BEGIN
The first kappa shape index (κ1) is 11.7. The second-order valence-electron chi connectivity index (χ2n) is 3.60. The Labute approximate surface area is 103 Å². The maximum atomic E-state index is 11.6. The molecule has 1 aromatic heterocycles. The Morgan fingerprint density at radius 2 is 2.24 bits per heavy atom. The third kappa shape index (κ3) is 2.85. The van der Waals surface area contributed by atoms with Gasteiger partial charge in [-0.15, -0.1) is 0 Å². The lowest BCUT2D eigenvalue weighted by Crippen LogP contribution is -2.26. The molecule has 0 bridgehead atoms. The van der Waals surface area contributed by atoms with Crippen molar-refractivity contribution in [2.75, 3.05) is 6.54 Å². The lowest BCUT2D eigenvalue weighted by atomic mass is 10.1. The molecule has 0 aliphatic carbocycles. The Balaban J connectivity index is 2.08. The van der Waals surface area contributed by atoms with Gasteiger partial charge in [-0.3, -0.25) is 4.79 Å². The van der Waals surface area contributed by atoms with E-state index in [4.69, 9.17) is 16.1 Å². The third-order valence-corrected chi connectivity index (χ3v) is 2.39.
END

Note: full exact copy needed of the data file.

The first kappa shape index (κ1) is 11.7. The second-order valence-electron chi connectivity index (χ2n) is 3.60. The Labute approximate surface area is 103 Å². The maximum atomic E-state index is 11.6. The molecule has 1 aromatic heterocycles. The Morgan fingerprint density at radius 2 is 2.24 bits per heavy atom. The third kappa shape index (κ3) is 2.85. The van der Waals surface area contributed by atoms with Gasteiger partial charge in [-0.15, -0.1) is 0 Å². The lowest BCUT2D eigenvalue weighted by Crippen LogP contribution is -2.26. The molecule has 0 bridgehead atoms. The van der Waals surface area contributed by atoms with Crippen molar-refractivity contribution in [2.75, 3.05) is 6.54 Å². The lowest BCUT2D eigenvalue weighted by atomic mass is 10.1. The molecule has 0 aliphatic carbocycles. The Balaban J connectivity index is 2.08. The van der Waals surface area contributed by atoms with Gasteiger partial charge in [-0.3, -0.25) is 4.79 Å². The van der Waals surface area contributed by atoms with E-state index in [4.69, 9.17) is 16.1 Å². The third-order valence-corrected chi connectivity index (χ3v) is 2.39.